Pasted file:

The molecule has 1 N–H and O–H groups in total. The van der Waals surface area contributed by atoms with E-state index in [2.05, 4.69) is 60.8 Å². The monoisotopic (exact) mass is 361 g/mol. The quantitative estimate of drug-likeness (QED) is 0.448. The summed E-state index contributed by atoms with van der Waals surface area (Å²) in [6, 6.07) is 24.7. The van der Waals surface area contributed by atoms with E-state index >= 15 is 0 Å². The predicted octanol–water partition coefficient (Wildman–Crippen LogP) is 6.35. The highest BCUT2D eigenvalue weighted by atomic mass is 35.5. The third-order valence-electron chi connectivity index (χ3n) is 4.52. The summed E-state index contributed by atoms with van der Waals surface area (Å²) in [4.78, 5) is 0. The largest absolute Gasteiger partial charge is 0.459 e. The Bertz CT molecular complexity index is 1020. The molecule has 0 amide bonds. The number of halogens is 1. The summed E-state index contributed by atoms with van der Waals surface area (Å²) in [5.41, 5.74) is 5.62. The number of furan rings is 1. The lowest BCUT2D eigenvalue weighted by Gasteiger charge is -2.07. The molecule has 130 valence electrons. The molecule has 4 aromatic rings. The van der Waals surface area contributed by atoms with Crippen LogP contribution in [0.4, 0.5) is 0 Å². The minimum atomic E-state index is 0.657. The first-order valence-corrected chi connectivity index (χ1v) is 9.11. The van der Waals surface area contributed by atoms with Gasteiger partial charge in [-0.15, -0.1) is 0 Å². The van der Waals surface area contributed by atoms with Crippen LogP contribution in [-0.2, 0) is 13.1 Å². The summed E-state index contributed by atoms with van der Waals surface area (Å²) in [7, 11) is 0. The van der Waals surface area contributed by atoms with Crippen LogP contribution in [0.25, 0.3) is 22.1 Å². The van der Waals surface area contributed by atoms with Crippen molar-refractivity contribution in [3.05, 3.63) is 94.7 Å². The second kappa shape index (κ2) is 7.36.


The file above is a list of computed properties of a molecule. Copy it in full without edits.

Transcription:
The molecule has 1 N–H and O–H groups in total. The van der Waals surface area contributed by atoms with E-state index in [2.05, 4.69) is 60.8 Å². The monoisotopic (exact) mass is 361 g/mol. The quantitative estimate of drug-likeness (QED) is 0.448. The summed E-state index contributed by atoms with van der Waals surface area (Å²) in [6, 6.07) is 24.7. The van der Waals surface area contributed by atoms with E-state index >= 15 is 0 Å². The predicted octanol–water partition coefficient (Wildman–Crippen LogP) is 6.35. The highest BCUT2D eigenvalue weighted by atomic mass is 35.5. The third-order valence-electron chi connectivity index (χ3n) is 4.52. The summed E-state index contributed by atoms with van der Waals surface area (Å²) in [4.78, 5) is 0. The largest absolute Gasteiger partial charge is 0.459 e. The Bertz CT molecular complexity index is 1020. The molecule has 0 amide bonds. The number of halogens is 1. The summed E-state index contributed by atoms with van der Waals surface area (Å²) in [5.41, 5.74) is 5.62. The number of furan rings is 1. The lowest BCUT2D eigenvalue weighted by Gasteiger charge is -2.07. The molecule has 130 valence electrons. The molecule has 4 aromatic rings. The van der Waals surface area contributed by atoms with Crippen LogP contribution in [0.4, 0.5) is 0 Å². The minimum atomic E-state index is 0.657. The first-order valence-corrected chi connectivity index (χ1v) is 9.11. The van der Waals surface area contributed by atoms with Gasteiger partial charge in [-0.15, -0.1) is 0 Å². The van der Waals surface area contributed by atoms with Crippen LogP contribution in [-0.2, 0) is 13.1 Å². The summed E-state index contributed by atoms with van der Waals surface area (Å²) in [7, 11) is 0. The van der Waals surface area contributed by atoms with Crippen LogP contribution in [0.25, 0.3) is 22.1 Å². The van der Waals surface area contributed by atoms with Crippen molar-refractivity contribution in [3.05, 3.63) is 94.7 Å². The second kappa shape index (κ2) is 7.36.